Pond 1

by Claire-Louise Bennett

Paperback / softback Publication Date: 22/12/2016

5/5 Rating 1 Reviews Add your review
RRP  $24.99 $20.95

A sharp, funny and eccentric debut by one of Britain's most talented new voices.

Bennett's debut is a slim volume that eschews traditional narrative conventions. It may be read as 20 mostly interlinked stories or as a novella fractured into twenty parts. It is narrated by a nameless woman living in a small cottage in rural Ireland. Its sections vary in length, with some as short as a few sentences, and each offers the reader insight into the quiet domestic existence of Bennett's narrator.

Instead of relating a straightforward narrative she progresses via digression: celebrating the arrangement of fruits and vegetables in bowls on the window-sill, lamenting the broken knobs on her kitchen's mini-stove, pondering the deeper meaning of a novel about the last woman on Earth, recalling past sexual misadventures and experiments in gardening plots.

The reader inhabits the narrator's consciousness, gradually creating a picture of a young woman of uncommon intelligence who has left the world of jobs and adult responsibility in the hope of recovering some more enchanting relation of self to world. The result is a series of tableaus - funny, acute, melancholy, misanthropic - whose charm and beauty lays in their oblique angle of approach.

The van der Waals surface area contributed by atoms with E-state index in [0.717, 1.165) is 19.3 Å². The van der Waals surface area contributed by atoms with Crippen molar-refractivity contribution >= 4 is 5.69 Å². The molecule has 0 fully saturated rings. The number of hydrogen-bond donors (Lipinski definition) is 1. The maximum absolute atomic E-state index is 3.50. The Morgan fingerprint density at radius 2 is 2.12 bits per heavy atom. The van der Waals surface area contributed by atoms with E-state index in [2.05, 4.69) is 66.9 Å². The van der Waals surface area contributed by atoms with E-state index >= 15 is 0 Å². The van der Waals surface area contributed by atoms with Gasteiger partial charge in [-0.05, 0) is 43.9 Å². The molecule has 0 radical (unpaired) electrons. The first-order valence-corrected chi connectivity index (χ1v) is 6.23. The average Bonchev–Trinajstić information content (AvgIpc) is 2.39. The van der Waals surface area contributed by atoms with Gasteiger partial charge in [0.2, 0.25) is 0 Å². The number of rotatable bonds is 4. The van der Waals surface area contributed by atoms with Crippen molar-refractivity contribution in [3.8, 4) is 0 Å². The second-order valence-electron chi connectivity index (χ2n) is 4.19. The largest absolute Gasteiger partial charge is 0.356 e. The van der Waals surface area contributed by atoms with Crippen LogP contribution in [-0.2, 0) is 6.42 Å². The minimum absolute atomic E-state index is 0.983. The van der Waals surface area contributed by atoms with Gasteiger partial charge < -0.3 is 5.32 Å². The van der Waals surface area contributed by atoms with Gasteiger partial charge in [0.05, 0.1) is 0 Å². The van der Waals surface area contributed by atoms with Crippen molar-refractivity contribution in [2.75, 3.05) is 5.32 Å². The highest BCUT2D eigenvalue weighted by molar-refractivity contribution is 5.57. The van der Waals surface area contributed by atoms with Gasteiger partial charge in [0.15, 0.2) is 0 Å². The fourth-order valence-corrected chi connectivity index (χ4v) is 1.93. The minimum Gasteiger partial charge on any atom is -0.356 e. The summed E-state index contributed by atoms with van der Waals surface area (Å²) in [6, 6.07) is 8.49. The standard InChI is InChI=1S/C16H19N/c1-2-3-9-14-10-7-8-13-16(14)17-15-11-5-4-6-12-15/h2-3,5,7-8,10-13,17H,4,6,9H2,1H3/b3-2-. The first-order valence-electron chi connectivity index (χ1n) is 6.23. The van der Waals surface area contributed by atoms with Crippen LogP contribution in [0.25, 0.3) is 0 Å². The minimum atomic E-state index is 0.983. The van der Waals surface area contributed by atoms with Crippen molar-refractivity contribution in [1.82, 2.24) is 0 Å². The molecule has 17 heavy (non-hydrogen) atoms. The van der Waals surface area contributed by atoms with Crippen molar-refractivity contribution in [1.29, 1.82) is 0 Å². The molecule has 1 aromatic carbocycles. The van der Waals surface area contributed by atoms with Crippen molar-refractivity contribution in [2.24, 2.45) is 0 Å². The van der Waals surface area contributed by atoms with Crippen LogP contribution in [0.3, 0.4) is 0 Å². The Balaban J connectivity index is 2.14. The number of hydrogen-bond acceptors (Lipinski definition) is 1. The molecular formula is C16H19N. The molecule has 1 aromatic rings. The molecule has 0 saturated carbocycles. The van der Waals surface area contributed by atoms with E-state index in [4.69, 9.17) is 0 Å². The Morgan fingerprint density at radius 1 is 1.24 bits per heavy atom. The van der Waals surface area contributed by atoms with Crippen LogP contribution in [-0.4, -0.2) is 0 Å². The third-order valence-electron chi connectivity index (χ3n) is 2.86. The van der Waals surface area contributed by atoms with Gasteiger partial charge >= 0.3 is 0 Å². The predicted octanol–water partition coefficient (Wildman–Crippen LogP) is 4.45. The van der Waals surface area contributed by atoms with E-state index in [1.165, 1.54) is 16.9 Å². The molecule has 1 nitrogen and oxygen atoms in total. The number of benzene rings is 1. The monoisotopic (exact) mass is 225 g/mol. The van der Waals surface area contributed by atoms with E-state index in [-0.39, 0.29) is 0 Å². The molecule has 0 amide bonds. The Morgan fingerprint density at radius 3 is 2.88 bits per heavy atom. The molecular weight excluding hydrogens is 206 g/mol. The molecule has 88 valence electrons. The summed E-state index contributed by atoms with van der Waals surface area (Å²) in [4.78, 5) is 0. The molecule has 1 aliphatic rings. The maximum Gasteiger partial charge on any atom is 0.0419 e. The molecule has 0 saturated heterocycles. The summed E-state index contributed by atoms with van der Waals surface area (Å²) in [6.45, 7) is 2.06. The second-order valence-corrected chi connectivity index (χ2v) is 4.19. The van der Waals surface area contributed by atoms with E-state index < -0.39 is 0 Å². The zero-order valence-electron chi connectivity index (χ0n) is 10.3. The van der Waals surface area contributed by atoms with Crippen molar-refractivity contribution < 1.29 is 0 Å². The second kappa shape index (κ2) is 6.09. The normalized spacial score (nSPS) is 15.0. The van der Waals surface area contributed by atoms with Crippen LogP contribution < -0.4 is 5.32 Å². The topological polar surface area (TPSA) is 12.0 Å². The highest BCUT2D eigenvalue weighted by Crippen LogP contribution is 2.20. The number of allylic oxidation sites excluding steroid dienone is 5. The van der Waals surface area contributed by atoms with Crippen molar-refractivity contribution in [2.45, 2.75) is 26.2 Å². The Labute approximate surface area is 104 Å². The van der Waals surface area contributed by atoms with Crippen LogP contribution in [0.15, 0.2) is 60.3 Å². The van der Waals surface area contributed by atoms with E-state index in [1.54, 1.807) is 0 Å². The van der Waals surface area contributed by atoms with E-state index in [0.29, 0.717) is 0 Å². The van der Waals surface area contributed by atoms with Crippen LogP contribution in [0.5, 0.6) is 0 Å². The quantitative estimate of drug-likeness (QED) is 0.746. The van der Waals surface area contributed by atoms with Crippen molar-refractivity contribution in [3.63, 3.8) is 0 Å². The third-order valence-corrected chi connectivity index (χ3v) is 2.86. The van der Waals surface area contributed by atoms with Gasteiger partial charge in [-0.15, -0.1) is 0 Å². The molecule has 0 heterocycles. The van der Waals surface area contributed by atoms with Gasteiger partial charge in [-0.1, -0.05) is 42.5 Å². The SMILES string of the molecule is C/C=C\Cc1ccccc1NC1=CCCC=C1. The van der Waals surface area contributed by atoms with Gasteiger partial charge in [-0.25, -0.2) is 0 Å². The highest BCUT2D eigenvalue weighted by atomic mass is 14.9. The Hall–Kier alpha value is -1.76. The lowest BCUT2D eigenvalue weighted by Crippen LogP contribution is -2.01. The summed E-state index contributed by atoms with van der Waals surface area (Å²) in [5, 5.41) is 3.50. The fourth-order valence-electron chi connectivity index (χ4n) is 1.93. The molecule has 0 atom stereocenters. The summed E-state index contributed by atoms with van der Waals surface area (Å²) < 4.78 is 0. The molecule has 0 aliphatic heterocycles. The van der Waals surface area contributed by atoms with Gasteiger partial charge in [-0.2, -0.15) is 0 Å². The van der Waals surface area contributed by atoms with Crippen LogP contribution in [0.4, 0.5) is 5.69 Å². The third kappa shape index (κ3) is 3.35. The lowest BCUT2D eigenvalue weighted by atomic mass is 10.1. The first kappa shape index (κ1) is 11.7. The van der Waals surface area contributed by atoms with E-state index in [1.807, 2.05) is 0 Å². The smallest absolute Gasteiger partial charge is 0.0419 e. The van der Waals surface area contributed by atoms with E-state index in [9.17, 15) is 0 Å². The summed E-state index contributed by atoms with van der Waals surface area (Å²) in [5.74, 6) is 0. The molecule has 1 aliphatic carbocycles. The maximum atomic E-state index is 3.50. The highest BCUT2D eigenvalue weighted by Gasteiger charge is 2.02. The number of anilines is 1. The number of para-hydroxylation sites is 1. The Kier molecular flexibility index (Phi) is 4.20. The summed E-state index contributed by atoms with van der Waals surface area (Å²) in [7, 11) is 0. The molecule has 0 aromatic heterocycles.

Contemporary fiction
Paperback / softback
Publication Date:
Pan Macmillan Australia
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Customer Reviews

Average Rating

5 / 5 (1 Ratings)
  • Wow.

    by on

    I'm now obsessed with this book. Having closed on the last page my first and only wish is to go back to the first and live the whole experience over again.

    Pond is a kind of novella told in fragments by an unnamed narrator holed up in a thatched roof cottage on the west coast of Ireland. She's most frequently reporting directly to the reader about the curious struggles of her interior world. And there's a surprising amount to be reported.

    Aside from its fascinating use of language and an off-kilter pseudo-conversational style that constantly catches you off-guard, Pond offers a glimpse into the lives of those who choose to live alone. It illuminates what happens when our thoughts stop focusing on the people around us and become wound up in the objects of domestic life. The loss of control knobs for an electric oven becomes an enormous journey for this woman and you'll need to strap yourself in for it.

    Impeccably crafted, often quite romantic and very funny throughout, Pond will be on my mind for a long long time to come.